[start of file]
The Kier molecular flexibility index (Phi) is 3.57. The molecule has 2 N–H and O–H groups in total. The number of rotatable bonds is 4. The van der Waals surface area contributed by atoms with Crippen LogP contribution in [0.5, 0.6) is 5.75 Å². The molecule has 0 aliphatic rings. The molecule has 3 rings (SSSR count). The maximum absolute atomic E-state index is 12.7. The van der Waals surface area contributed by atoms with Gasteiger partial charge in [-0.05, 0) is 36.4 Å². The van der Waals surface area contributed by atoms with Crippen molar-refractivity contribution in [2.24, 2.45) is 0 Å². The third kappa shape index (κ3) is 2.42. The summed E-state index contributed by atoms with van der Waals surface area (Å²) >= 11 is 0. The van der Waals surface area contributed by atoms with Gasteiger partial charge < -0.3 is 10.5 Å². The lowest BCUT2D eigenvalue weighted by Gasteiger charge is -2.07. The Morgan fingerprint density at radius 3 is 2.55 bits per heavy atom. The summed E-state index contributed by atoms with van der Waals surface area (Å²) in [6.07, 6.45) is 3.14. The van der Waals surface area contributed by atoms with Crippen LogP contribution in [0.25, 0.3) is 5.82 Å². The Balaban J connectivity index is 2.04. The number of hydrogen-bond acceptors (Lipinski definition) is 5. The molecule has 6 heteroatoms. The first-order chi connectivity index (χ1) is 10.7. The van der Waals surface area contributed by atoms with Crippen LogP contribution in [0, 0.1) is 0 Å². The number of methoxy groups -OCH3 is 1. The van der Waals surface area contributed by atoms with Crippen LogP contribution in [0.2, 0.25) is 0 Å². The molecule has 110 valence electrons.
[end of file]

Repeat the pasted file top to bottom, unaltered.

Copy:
The Kier molecular flexibility index (Phi) is 3.57. The molecule has 2 N–H and O–H groups in total. The number of rotatable bonds is 4. The van der Waals surface area contributed by atoms with Crippen LogP contribution in [0.5, 0.6) is 5.75 Å². The molecule has 0 aliphatic rings. The molecule has 3 rings (SSSR count). The maximum absolute atomic E-state index is 12.7. The van der Waals surface area contributed by atoms with Gasteiger partial charge in [-0.05, 0) is 36.4 Å². The van der Waals surface area contributed by atoms with Crippen molar-refractivity contribution in [2.24, 2.45) is 0 Å². The third kappa shape index (κ3) is 2.42. The summed E-state index contributed by atoms with van der Waals surface area (Å²) >= 11 is 0. The van der Waals surface area contributed by atoms with Gasteiger partial charge < -0.3 is 10.5 Å². The lowest BCUT2D eigenvalue weighted by Gasteiger charge is -2.07. The Morgan fingerprint density at radius 3 is 2.55 bits per heavy atom. The summed E-state index contributed by atoms with van der Waals surface area (Å²) in [6.07, 6.45) is 3.14. The van der Waals surface area contributed by atoms with Crippen LogP contribution in [0.25, 0.3) is 5.82 Å². The Balaban J connectivity index is 2.04. The number of hydrogen-bond acceptors (Lipinski definition) is 5. The molecule has 6 heteroatoms. The first-order chi connectivity index (χ1) is 10.7. The van der Waals surface area contributed by atoms with Crippen LogP contribution in [0, 0.1) is 0 Å². The number of methoxy groups -OCH3 is 1. The van der Waals surface area contributed by atoms with Crippen LogP contribution in [0.2, 0.25) is 0 Å². The molecule has 110 valence electrons.